Run your linters inside docker

Running your development enviroment inside docker, instead of running it directly on your laptop, come with many advantages. For example, it allow you to run your tests in the same conditions as your automized tests (continuos integration) that runn on Travins or Gitlab-Ci, so that if it works there, it will work on your local machine. The problem, to use it on your development enviroment, is that many IDE’s was not made to run commands and linters inside docker contaienrs. In this tutorial, we will see how this problem can by solved.

There are diferent options

When one try to solve a problem, then there are normally more than one option to solve it. Two of them are the following:

Use docker exec to run your linters inside docker.

When we work with docker-compose, we normally use `docker-compose up` or `docker-compose run …`. Bouth will start a container. So if you run `docker ps`, you will get something like this:

We can run a command in a running container. For example to run rubocop (rails/ruby linter) inside a container, we can do the following:

Now, we could just execute in one terminal docker-comose up and in the other one docker-compose exec app bash (substitute app with your service name)

Looks easy or not? Unafortunity, this aproach still present one problem. The problem is that, normally, in the docker-compoye.yml a default command is specified, so that the service automaticly starts on docker-compose up. This is normally not a problem, untill you want to develop on this service, then it come very frustraiting when you have to press CTR-C to stop docker-compose and finishing in the same tame, all the docker-compose exec processes. I normally by creating a docker-compose.overwrite.ymlwhere I overwrite the default comand with a sleep or something similary. It is also a good place to put custom configurations.

# file name: docker-compose.overwrite.yml

version: '2.2'
  # substitute app with your main service
    # Sometimes, there are better comands like sleep.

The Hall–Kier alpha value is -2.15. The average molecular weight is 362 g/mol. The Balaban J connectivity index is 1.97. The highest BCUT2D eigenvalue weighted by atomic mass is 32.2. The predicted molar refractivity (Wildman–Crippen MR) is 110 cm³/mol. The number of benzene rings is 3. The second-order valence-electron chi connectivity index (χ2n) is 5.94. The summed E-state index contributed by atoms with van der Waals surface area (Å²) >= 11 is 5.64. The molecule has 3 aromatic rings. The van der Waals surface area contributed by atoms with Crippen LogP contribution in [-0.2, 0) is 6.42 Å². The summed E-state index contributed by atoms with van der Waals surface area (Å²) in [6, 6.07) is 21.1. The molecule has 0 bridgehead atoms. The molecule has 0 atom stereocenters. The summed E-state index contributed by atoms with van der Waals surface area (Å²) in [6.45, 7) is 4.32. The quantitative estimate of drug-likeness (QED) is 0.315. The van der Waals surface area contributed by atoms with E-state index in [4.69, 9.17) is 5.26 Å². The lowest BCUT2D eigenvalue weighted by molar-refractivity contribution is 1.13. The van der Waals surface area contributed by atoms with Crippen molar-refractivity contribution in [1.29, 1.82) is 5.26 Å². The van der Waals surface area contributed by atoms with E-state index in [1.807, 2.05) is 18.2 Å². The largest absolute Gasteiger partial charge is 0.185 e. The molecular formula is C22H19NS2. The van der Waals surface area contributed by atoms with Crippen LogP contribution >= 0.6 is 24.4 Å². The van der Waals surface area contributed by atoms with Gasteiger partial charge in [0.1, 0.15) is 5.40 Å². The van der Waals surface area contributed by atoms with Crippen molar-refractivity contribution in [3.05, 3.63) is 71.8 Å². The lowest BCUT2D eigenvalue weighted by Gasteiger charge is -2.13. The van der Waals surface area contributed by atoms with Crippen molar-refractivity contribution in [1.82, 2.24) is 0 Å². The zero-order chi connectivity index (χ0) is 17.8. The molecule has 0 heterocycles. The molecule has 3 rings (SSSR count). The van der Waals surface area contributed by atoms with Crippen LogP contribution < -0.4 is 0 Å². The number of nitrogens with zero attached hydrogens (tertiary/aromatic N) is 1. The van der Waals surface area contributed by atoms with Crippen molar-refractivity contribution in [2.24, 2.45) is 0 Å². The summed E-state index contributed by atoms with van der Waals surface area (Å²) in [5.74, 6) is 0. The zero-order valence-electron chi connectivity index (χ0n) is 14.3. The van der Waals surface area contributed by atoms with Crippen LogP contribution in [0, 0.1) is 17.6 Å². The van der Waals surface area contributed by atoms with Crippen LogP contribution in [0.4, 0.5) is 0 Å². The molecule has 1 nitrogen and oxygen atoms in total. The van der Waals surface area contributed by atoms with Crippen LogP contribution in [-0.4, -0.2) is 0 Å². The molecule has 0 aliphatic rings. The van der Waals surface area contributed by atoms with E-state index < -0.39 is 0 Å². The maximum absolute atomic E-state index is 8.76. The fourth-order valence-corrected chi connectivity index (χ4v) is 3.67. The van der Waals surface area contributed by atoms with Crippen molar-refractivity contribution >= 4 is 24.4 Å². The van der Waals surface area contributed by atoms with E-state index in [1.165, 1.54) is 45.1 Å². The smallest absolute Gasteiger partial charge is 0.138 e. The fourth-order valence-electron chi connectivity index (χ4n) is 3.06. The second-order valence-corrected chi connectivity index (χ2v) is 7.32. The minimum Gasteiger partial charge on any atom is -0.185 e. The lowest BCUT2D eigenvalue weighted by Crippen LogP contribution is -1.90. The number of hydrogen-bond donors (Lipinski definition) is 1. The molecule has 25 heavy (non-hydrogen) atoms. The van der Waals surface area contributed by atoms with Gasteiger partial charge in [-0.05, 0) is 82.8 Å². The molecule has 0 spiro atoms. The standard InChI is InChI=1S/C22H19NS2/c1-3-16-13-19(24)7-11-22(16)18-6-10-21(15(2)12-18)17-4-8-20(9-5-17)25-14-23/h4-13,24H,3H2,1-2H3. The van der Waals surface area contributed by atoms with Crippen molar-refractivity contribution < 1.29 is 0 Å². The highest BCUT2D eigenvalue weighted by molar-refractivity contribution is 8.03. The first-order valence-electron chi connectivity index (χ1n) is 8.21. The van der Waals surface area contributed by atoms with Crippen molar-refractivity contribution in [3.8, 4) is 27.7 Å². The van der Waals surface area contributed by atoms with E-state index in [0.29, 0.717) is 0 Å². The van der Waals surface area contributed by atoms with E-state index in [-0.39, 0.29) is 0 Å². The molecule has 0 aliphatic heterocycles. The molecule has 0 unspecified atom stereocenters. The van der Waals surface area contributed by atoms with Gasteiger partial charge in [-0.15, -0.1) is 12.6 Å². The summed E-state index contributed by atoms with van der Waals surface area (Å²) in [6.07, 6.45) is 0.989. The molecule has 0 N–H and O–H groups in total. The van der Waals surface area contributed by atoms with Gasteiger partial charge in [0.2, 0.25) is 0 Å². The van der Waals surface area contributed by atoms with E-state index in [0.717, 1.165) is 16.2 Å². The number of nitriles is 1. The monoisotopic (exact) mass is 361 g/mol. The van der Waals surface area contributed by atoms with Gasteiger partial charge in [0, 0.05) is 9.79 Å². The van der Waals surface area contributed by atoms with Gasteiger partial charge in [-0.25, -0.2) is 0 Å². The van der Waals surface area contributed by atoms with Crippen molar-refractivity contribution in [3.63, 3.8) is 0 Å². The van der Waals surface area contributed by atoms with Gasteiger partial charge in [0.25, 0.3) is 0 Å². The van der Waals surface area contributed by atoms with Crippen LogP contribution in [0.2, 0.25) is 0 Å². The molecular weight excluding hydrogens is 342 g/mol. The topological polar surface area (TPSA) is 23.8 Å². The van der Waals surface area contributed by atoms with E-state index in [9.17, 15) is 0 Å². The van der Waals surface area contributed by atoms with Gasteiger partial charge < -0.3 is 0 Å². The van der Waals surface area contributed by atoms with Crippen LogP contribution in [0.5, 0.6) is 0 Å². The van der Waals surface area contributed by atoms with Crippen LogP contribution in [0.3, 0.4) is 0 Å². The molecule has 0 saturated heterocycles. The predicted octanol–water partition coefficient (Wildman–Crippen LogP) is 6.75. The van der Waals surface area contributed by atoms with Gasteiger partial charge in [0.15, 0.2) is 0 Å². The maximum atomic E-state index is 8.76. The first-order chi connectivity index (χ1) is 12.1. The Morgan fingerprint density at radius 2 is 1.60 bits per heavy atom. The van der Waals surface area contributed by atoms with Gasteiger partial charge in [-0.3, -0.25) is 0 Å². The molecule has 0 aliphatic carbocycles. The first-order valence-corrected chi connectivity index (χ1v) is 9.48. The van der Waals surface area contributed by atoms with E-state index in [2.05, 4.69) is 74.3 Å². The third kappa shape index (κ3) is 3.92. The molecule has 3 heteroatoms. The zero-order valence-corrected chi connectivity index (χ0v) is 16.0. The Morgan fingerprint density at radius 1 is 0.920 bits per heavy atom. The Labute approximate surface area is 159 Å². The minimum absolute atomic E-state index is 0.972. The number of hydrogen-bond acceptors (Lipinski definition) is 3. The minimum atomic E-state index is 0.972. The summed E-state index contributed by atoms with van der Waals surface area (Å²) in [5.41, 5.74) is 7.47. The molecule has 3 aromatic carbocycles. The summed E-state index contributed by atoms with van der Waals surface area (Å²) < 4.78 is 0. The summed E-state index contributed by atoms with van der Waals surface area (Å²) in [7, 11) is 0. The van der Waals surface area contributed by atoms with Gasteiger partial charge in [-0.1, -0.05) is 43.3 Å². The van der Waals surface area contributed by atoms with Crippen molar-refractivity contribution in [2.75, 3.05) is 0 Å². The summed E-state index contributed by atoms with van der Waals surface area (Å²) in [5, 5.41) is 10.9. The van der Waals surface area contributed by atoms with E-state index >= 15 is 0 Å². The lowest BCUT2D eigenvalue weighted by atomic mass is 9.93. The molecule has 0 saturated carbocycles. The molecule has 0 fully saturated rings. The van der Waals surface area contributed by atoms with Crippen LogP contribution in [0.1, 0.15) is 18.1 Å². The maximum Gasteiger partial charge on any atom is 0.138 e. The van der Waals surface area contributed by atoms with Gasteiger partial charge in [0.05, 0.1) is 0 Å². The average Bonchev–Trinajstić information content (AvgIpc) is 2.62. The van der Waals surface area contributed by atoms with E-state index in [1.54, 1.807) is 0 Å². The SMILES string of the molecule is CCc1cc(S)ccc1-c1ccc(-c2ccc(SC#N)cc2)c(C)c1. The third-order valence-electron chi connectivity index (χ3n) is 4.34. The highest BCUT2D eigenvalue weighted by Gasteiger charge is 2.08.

# For example, in rails applications, I prefer
    # bash -c "spring server || sleep 10000000"
    command: sleep 10000000
    # HACK: some linter use absolute paths instead relative (e.g. rubocop-linter on recent versions of atom).
    # If this is your case, then you need the following lines. I have testet the hack on
    # MAC and linux but not on windows
    workdir: $pwd

Note: Do not forget to add it to your .gitignore (local or global). 

Some linters, like rubocop-atom, fail when we put docker-compose exec <your service> <linter> with a message like The input device is not a TTY. Some times this can be solved by using docker-compose exec -T <your service> <linter>but this does not allwas work. What allways work is:

docker exec -i <container name> <linter>

You can get the name of the container image by typing docker ps.

With this, we can allright user our ide linters, but it is still not very nice, becuase if we work on multiple projects, then we have to edit the comands, every time we change from one to other project. To solve this, let us create a smal script that we can add to our global .gitignore


# File name:

dcoker exec -i <container name> ${@:1}

Give it execution permissions

chown a+xrw

Configure your IDE

Because every IDE is different, there exist no universal tutorial for this part. Here I will demostrate, how It can be done with atom and his rubocop plugin.

First, we need open preferences:

Second, we have to go to the plugin (E.g rubocop)

Last, we have to set the command